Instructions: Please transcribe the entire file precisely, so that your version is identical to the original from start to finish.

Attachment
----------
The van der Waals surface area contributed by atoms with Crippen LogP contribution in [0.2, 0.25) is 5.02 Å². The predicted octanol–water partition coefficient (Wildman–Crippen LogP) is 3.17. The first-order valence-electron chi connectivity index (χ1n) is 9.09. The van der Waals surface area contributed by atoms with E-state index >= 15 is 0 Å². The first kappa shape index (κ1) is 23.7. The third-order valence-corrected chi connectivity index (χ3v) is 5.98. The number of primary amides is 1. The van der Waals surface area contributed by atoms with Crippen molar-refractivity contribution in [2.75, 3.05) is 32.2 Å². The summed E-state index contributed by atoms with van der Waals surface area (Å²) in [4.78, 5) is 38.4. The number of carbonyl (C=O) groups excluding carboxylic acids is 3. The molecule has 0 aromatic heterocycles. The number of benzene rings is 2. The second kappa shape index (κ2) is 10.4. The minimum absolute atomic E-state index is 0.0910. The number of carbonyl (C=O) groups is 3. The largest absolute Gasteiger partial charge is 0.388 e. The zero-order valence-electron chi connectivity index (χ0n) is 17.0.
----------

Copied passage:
The van der Waals surface area contributed by atoms with Crippen LogP contribution in [0.2, 0.25) is 5.02 Å². The predicted octanol–water partition coefficient (Wildman–Crippen LogP) is 3.17. The first-order valence-electron chi connectivity index (χ1n) is 9.09. The van der Waals surface area contributed by atoms with E-state index >= 15 is 0 Å². The first kappa shape index (κ1) is 23.7. The third-order valence-corrected chi connectivity index (χ3v) is 5.98. The number of primary amides is 1. The van der Waals surface area contributed by atoms with Crippen molar-refractivity contribution in [2.75, 3.05) is 32.2 Å². The summed E-state index contributed by atoms with van der Waals surface area (Å²) in [4.78, 5) is 38.4. The number of carbonyl (C=O) groups excluding carboxylic acids is 3. The molecule has 0 aromatic heterocycles. The number of benzene rings is 2. The second kappa shape index (κ2) is 10.4. The minimum absolute atomic E-state index is 0.0910. The number of carbonyl (C=O) groups is 3. The largest absolute Gasteiger partial charge is 0.388 e. The zero-order valence-electron chi connectivity index (χ0n) is 17.0.